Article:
A look at the costumes alone gives you a sense of the tremendous fun, abandon and community spirit that goes along with Rio’s annual Carnival celebrations. Once a year, usually in February, the Brazilian city is taken over by huge crowds numbering in the millions, and extravagant floats centered around the “Sambadrome.”
The origin of Carnival celebrations date back to pagan rites-of-spring as old as the Roman and Greek Empires, which were then adapted for the Christian religion, coming right before Lent, a period of renunciation in anticipation of the Easter holiday. Brazil’s Carnival, as we know it today, took shape in the 1800s. Since then, the modest celebrations have grown into a mind-blowing bacchanal: the Carnival Samba Parade.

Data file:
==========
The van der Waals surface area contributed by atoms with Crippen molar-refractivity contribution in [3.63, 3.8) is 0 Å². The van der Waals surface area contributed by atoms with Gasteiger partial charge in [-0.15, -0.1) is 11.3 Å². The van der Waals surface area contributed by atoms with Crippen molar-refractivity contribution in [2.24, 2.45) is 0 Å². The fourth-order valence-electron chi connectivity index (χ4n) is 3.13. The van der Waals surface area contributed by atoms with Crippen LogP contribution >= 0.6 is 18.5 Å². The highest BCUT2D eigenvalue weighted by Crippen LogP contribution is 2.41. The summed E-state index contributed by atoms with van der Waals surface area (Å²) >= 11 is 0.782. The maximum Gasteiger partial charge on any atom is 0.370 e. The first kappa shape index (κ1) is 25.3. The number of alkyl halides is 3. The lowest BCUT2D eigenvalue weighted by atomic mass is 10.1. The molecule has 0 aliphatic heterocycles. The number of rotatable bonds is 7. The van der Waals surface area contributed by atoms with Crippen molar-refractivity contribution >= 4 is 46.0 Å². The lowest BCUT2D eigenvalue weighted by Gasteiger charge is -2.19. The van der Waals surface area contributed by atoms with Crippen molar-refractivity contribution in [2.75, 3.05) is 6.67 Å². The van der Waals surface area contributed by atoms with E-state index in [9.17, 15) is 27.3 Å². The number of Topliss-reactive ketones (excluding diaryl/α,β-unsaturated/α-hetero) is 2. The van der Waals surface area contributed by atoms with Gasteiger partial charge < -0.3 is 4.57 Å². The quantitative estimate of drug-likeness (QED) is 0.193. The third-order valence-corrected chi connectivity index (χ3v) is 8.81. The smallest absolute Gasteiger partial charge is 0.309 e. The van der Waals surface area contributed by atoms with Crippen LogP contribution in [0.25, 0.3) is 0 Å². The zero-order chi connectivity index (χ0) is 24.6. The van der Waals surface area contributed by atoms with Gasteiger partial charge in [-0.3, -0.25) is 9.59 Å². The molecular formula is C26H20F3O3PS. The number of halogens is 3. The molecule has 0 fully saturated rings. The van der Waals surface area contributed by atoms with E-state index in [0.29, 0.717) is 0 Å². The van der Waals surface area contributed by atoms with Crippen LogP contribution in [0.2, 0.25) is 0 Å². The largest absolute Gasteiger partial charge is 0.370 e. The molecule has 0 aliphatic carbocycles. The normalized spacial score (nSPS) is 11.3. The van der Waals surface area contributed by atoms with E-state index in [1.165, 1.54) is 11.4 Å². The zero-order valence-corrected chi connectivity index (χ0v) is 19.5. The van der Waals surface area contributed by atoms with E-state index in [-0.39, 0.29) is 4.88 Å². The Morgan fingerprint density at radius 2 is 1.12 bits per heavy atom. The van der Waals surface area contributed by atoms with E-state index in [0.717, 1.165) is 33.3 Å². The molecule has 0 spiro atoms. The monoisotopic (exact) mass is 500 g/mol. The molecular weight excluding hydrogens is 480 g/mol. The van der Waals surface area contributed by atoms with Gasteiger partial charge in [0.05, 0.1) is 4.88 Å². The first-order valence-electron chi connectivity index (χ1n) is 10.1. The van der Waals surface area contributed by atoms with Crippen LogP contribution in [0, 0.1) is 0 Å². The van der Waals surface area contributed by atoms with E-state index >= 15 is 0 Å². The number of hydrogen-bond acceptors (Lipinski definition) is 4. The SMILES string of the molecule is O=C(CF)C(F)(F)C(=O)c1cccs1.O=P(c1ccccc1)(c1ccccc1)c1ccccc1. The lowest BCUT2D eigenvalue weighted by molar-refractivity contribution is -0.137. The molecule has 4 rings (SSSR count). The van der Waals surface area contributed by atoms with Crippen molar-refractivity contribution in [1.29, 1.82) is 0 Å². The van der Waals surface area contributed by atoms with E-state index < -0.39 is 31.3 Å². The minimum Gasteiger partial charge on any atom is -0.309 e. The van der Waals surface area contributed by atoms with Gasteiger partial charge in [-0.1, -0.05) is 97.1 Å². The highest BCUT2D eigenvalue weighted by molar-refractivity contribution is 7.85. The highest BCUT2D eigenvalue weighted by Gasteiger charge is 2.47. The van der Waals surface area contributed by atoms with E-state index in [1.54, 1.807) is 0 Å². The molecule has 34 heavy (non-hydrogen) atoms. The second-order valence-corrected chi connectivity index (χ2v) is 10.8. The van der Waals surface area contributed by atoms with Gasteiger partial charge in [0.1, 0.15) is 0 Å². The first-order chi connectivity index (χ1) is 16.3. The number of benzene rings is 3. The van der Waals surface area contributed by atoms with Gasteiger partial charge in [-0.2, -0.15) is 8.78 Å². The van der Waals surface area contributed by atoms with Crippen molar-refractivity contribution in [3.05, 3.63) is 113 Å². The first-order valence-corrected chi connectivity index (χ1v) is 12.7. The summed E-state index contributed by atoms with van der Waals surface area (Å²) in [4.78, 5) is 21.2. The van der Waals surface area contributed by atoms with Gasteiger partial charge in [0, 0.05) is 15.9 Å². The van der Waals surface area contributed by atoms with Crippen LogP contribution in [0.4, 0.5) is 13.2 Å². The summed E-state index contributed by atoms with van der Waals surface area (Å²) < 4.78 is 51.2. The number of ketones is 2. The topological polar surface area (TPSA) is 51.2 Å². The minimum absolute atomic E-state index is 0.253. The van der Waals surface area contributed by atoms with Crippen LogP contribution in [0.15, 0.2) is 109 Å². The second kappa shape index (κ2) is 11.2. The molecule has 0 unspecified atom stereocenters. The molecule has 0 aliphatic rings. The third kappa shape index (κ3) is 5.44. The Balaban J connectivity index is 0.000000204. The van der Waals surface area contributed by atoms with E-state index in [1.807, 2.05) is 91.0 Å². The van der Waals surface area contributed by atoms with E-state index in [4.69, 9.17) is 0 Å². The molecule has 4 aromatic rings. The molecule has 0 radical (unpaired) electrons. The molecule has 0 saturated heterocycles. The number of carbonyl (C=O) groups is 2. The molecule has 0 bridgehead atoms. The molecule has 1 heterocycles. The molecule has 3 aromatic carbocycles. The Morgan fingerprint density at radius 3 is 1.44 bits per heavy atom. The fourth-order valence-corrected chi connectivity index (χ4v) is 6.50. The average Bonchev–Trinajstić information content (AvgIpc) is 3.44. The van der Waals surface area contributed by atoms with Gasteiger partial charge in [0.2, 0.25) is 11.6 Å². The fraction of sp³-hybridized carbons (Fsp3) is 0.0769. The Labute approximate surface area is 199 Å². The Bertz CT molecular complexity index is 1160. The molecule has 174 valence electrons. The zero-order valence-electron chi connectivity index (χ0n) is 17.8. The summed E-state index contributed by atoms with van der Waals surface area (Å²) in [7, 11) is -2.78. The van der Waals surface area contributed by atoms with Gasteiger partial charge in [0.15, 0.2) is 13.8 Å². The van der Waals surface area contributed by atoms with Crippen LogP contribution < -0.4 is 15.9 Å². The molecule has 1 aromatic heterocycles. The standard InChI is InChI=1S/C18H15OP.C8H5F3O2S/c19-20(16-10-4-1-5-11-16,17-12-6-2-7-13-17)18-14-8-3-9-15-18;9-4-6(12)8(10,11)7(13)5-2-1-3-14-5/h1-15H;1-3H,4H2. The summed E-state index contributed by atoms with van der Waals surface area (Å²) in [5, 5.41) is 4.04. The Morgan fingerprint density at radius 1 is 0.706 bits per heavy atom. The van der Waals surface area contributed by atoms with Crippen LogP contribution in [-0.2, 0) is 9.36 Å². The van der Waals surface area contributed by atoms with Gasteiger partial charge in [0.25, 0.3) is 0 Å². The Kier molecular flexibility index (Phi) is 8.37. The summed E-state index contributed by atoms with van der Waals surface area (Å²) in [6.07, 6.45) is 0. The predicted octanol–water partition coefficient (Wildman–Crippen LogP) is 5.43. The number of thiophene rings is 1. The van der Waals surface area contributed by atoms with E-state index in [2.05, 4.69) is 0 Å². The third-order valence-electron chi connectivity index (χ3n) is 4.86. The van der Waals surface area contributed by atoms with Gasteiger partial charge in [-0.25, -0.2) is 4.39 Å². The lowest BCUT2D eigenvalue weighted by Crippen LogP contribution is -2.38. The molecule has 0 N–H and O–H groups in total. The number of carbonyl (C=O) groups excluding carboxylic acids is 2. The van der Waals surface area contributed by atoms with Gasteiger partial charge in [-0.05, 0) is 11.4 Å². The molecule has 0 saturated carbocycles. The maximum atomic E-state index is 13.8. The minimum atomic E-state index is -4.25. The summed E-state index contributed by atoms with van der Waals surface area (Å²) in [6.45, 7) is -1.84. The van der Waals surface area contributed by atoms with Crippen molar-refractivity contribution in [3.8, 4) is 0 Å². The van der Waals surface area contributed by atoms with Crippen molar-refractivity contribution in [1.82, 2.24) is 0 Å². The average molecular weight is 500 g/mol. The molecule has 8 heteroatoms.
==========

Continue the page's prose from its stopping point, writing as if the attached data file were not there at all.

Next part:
Amateur and professional dancers form over 200 citywide samba schools compete for titles at the parade. Teams hail from a particular region, city or demographic. The teams’ performances usually involve elaborate parade floats which travel down a route originating in the city’s Sambadrome, a stadium erected in the 1980s to house the annual celebrations.
Here are a few shots of 2015 Rio de Janeiro Carnival: